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Vatican says thousands are visiting its YouTube clips

World News

There were more than 750 000 visits to the Vatican’s YouTube channel in its first week of operation after it was launched on 23 January in what was seen as an attempt to link the Roman Catholic Church to modern forms of social networking.

"The Google analysts we have consulted think our channel is absolutely aligned with the levels of visits of other [sites] that were launched even much earlier," the Rev. Federico Lombardi, the director of the Holy See’s press office, was quoted as saying by the Catholic News Agency CAN.

"During the first six days since the opening of the new channel, the page views in the four languages have reached more than 750 000," Lombardi stated at the end of January.

The Vatican’s YouTube channel (www.youtube.com/vaticanit) broadcasts short video clips updated daily on the activities of Pope Benedict XVI and Vatican developments, with audio and text in English, Spanish, German and Italian.

"The Catholic Church tries to be present where the people live," Archbishop Claudio Maria Celli, president of the Pontifical Council of Social Communication, said at the launch.

He said Pope Benedict XVI, in a papal message published to mark the Catholic Church’s World Social Communication day on 24 May, had in mind the "digital generation", and particularly, "young people, who have grasped the enormous capacity of the new media to foster connectedness and understanding between individuals and communities".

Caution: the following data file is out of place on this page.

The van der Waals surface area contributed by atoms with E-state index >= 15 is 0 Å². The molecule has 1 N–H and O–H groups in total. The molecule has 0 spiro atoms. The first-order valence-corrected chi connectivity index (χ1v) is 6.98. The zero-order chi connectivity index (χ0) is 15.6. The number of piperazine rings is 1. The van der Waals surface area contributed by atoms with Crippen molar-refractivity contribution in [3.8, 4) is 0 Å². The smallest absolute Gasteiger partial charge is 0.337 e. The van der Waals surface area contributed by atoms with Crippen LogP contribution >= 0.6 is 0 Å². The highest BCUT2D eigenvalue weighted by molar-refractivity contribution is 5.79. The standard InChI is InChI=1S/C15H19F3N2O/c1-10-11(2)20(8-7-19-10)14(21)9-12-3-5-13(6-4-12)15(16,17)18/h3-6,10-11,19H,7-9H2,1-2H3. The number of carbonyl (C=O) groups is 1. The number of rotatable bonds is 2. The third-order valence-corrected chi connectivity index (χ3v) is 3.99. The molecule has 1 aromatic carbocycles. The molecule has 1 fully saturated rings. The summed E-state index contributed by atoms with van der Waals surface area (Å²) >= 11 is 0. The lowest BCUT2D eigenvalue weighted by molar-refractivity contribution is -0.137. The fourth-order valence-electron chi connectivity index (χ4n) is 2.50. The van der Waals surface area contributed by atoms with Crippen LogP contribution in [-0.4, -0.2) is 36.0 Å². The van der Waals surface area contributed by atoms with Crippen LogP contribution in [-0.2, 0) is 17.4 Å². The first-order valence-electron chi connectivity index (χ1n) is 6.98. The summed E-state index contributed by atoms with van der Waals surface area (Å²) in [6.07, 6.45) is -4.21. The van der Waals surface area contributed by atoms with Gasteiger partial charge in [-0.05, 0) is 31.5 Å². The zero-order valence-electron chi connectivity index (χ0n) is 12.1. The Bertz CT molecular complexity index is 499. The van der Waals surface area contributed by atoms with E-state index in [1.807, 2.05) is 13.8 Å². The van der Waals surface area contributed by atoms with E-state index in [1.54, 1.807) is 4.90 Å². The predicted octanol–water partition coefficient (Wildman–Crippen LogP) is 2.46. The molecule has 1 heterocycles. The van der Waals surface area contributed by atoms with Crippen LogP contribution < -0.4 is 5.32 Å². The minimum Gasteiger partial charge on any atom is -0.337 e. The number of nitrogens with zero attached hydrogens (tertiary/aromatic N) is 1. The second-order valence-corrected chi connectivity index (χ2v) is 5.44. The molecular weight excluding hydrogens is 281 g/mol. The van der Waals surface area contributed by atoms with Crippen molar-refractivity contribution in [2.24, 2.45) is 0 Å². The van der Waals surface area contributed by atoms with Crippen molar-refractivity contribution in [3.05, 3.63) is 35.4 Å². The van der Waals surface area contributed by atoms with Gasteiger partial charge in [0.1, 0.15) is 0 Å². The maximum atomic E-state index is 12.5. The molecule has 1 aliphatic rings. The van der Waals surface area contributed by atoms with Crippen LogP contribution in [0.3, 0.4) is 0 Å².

However, while visitors can make Internet comments on the Vatican’s YouTube clips, these will not be published on the Web site, Lombardi explained.

The style of the Vatican’s announcement for the YouTube video channel on 23 January has been contrasted by Italian Vaticanologist Sandro Magister with that following the lifting of the excommunication of four clerics who were followers of dissident Archbishop Marcel Lefebvre of France. Shortly before the official announcement, it was revealed that one of the four, Richard Williamson, had made statements denying that the killing by the Nazis of Jews in gas chambers had taken place.

The YouTube announcement took place at a media conference, "with great pomp", and a concern, "to transmit the authentic meaning of the initiative to the media", Magister wrote on his Web page.

"But nothing of the sort was done for the decree concerning the Lefebvrist bishops," Magister noted. "The Vatican press office limited itself, on Saturday, January 24, to distributing the text of the decree, in spite of the fact that the news had already leaked out a few days earlier, and a fiery controversy was already growing around the statements denying the Holocaust made by Williamson."

Still, concluded Magister, if nothing was done, "It was not the fault of the Vatican press office and its director, Jesuit Fr. Federico Lombardi, but of the offices of the curia from which they receive their orders."

(c) Ecumenical News International

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